Converting surface data to vector data—Help | ArcGIS for Desktop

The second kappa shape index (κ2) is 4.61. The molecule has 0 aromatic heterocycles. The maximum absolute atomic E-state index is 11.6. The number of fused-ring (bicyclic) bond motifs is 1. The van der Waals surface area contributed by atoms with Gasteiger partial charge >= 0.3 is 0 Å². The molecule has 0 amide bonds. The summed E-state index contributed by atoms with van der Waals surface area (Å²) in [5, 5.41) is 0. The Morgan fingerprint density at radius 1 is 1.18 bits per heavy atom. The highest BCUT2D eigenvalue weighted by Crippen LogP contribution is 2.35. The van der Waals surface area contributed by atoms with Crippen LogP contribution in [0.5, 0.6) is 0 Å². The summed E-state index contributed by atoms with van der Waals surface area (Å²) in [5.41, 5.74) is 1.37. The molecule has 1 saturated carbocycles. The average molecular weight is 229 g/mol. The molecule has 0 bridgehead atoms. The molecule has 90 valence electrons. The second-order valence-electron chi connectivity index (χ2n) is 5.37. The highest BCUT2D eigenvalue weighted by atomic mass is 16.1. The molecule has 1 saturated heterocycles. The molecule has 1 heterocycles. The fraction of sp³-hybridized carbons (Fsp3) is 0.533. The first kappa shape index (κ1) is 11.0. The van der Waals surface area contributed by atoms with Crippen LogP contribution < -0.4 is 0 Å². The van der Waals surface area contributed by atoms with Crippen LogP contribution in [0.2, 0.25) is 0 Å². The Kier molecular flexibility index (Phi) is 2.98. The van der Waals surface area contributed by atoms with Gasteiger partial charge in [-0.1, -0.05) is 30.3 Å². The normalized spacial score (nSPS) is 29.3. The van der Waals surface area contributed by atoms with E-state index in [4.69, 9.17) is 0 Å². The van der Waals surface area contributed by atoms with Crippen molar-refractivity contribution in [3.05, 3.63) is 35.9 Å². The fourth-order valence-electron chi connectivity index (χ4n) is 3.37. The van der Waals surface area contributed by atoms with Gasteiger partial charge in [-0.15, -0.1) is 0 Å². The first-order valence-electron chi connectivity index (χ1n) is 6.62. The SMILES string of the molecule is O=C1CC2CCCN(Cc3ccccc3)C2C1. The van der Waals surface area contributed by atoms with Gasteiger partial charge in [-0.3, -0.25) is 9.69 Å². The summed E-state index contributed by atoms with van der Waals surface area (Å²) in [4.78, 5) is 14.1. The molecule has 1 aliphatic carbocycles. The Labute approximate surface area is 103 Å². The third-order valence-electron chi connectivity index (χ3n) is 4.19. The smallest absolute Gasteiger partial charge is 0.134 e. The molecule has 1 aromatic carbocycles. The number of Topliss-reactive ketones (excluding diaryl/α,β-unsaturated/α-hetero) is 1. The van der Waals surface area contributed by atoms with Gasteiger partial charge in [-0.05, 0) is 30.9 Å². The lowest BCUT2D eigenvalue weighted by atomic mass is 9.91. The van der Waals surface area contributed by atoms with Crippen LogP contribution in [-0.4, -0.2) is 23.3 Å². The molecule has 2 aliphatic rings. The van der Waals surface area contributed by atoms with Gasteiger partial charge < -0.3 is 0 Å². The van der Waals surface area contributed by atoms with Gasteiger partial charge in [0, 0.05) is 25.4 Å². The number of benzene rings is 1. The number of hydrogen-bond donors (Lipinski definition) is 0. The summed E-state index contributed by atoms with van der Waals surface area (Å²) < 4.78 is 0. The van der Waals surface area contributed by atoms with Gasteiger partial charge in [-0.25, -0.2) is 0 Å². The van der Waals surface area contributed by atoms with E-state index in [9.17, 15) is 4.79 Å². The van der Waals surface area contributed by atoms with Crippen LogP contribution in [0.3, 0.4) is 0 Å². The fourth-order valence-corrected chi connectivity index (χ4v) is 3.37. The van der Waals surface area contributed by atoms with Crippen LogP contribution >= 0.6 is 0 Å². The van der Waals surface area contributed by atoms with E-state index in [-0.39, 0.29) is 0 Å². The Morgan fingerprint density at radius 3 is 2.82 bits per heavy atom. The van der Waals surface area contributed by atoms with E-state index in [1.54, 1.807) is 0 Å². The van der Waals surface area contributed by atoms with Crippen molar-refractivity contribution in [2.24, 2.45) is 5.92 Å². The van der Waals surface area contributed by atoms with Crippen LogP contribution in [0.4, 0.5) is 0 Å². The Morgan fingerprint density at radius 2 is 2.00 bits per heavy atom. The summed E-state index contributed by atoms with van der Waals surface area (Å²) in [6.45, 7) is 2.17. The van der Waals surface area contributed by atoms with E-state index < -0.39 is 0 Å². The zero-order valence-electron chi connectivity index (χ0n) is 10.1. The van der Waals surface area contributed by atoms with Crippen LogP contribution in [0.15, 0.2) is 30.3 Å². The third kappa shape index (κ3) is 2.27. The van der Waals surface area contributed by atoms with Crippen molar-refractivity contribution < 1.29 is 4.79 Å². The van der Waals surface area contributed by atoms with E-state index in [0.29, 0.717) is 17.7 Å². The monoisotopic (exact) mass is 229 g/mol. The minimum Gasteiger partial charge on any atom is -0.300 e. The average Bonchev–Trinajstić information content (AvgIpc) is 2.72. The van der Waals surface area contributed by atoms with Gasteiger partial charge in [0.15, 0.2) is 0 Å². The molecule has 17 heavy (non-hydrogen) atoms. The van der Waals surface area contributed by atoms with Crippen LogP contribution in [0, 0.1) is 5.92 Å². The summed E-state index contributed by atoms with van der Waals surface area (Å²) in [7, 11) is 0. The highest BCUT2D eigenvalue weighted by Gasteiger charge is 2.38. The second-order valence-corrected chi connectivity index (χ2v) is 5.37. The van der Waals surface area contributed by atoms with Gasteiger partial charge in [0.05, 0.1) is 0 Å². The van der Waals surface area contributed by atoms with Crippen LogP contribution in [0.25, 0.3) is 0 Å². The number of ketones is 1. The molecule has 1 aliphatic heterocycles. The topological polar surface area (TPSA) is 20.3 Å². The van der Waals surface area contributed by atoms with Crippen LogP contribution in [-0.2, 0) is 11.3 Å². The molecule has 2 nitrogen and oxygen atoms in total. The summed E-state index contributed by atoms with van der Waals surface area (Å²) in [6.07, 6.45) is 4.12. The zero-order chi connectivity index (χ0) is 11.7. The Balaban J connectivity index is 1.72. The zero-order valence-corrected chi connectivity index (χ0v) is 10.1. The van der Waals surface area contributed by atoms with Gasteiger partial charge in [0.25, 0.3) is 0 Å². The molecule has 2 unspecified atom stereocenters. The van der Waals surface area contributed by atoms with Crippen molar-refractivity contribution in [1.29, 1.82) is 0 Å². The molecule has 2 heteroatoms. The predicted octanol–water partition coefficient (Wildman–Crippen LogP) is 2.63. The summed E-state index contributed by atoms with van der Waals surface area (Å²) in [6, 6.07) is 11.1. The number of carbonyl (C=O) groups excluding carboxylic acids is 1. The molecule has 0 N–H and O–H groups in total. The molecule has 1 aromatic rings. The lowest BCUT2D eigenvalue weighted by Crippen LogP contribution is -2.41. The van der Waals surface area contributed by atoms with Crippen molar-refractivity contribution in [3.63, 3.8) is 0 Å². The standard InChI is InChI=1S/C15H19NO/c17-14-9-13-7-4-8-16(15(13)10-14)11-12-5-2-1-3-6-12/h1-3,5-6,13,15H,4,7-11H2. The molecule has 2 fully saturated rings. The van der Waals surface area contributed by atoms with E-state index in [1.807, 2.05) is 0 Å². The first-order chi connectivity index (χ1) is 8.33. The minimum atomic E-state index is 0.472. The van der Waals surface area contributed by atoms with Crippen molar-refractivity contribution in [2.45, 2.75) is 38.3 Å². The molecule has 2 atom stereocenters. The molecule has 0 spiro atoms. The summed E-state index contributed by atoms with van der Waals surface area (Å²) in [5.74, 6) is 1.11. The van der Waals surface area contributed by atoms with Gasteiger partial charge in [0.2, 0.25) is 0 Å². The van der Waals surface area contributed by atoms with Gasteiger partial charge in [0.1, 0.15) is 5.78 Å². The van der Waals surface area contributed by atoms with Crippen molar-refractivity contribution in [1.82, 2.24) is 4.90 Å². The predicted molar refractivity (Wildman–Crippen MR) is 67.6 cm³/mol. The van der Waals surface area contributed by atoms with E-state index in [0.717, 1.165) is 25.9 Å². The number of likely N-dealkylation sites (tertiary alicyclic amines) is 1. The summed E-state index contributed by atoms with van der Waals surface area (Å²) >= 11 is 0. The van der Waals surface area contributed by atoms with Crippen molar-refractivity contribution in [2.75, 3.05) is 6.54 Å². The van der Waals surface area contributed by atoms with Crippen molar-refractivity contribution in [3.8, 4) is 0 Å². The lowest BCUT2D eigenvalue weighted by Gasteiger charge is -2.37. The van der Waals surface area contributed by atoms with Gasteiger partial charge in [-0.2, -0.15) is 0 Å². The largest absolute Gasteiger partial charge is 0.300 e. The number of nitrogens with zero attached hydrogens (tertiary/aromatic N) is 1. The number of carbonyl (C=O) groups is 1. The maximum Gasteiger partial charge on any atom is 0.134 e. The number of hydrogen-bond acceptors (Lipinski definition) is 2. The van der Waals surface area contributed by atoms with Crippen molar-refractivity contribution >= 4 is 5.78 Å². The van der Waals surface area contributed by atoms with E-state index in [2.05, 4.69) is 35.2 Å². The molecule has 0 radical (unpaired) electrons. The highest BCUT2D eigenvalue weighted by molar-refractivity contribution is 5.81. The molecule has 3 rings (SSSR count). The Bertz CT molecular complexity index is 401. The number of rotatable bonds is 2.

Although triangulated irregular networks (TIN) and terrain datasets are considered vector surfaces, they actually comprise other feature-based information that may be more valuable to you in its native form as points, lines, or polygons. In ArcGIS, you can convert surface data to vector features very easily. Your analytic capabilities may increase through use in selections, overlays, editing, or multilayer modeling. There are three surfaces you may want to convert to vectors such as points, lines, and polygons. Raster, TIN, and terrain dataset surfaces have three different methods for conversion to vector data. Elevations contained in raster surfaces would normally be extracted into polygon feature data that could be used with multivariate analysis, site suitability, overlays, or other analytic operations. There are several geoprocessing tools that will assist you in converting your raster surface into vector feature data. to convert a raster DEM into polygons for analysis. The result of this analysis is a categorized polygon feature that could be used with other feature layers. Converting TINs to features involves fewer steps. You can extract slope and aspect polygons directly from TIN surfaces, or you can extract the elevation values of nodes in the TIN as a point feature class. You can use the slope and polygon features extracted from a TIN just as you would use such features extracted from a raster. You can use several geoprocessing tools to convert TIN features to vector features. These tools can be found in the 3D Analyst toolbox within the Terrain datasets are unique in that vector feature classes must participate during the creation of the terrain dataset. This means that it is entirely possible that you already have access to point, line, or polygon feature data for your terrain as source data. However, it is possible that multipoint features were actually embedded in the terrain dataset when it was created. You can use the For other terrain surface-to-vector conversions, the process is similar to TIN-to-vector feature conversion. However, a significant difference is that you need to convert the terrain dataset to a TIN first. The advantage of this is that you can choose any of the terrain dataset pyramids that allow a TIN to be generated without full resolution detail. Performance can be greatly enhanced by following this method because not all nodes in the full resolution will be selected for feature conversion. Source.